Archive for June 1st, 2009

01
Jun
09

Review: ‘McLean Edwards: Songs from the Ghost Ship’ at Karen Woodury Gallery, Melbourne

Exhibition dates: 20th May – 13th June 2009

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McLean Edwards. 'Fifty-Fifty' 2009

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McLean Edwards
‘Fifty-Fifty’
2009

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McLean Edwards. 'Hey, Bastard, Hey' 2009

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McLean Edwards
‘Hey, Bastard, Hey’
2009

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“McLean’s works are theatrical, comical, eccentric and often political with the employment of symbolic imagery. His painting technique involves a painterly layering to create a defined and textured surface.

In this most recent series, Songs from the Ghost Ship, semi-fictional characters are set against the dark starry night sky. The exhibition includes nine oil paintings in addition to four works on paper. One of the works on paper shares its name with the exhibition, depicting a jumpered man with a white ghost looking over his shoulder.

The ink on paper work introduces a theme prominent throughout the exhibition, that of wafting smoke. Emanating either from a clasped cigarette or an iconic green curled mosquito coil, the smoke, in elegant strokes of white, grey, tan or black, draw the eye to the face of the central figures. The figures, often with the light of the moon or stars behind them only partially illuminating their faces, stare into the distance or coyly at the viewer, almost unaware of their solitary state against the night sky. The coil appears elsewhere, surreptitiously working its way into the dark pink weave of Twiggy’s jacket, or the blue and red dress of Venus, in the tyre marks of the Arctic Traveller or the grassy landscape in Hey, Bastard, Hey. The soft curl and filigree detail of both the smoke and the mosquito coil are similarly echoed by elements in other works, through the organic features of flowers, leaves and bugs.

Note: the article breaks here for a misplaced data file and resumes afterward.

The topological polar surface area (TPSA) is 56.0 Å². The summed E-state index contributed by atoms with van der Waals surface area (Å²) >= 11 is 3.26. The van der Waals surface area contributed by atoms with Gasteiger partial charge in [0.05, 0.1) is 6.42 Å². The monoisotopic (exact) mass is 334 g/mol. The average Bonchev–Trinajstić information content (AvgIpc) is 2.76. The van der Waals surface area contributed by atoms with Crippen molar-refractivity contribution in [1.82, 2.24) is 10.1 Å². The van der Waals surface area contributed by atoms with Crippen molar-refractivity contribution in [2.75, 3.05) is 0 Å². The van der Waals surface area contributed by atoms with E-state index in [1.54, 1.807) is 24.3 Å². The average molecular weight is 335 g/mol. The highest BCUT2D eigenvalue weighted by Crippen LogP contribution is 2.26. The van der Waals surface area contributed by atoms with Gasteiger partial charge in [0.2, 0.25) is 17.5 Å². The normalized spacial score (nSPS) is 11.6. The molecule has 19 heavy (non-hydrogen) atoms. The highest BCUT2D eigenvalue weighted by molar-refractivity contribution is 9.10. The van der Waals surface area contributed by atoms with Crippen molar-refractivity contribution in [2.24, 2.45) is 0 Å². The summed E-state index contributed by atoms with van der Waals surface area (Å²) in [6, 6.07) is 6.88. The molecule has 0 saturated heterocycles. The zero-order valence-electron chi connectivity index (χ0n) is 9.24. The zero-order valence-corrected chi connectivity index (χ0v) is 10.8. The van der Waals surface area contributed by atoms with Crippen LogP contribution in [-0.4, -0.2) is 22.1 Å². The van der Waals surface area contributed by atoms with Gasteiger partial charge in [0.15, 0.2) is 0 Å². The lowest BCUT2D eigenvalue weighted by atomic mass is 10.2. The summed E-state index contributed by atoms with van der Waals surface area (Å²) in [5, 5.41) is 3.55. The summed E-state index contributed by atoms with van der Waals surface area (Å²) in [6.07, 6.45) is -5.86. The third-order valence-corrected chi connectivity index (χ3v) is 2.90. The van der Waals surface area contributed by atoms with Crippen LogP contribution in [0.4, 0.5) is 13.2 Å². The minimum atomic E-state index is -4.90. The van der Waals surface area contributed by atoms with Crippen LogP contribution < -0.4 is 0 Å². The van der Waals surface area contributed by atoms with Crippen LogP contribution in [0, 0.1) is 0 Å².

Adrift at night, these haunting figures are about to embark on a journey, either from the wharf at the edge of an ocean, as in Venus, or across the vast ice of the Arctic, through the mist and smoke.

Text from the Karen Woodbury website

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McLean Edwards. Installation of 'Songs from the Ghost Ship' at Karen Woodbury Gallery, Melbourne

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McLean Edwards. Installation of 'Songs from the Ghost Ship' at Karen Woodbury Gallery, Melbourne

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Installation of ‘McLean Edwards: Songs from the Ghost Ship’ at Karen Woodbury Gallery, Melbourne

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The next show on our marvelous walkabout were the eclectic paintings of McLean Edwards at Karen Wodbury Gallery, Melbourne. Continuing the carnivalesque theme from the previous review these heterogeneous paintings are a knockout with their wonderful, layered presence – they really command the viewer to look at them and celebrate the characters within them. Whimsical, ironic and full of humor these phantasmagorical images of creatures cast adrift with the night sky as background are fabulous assemblages of colour, form and storytelling.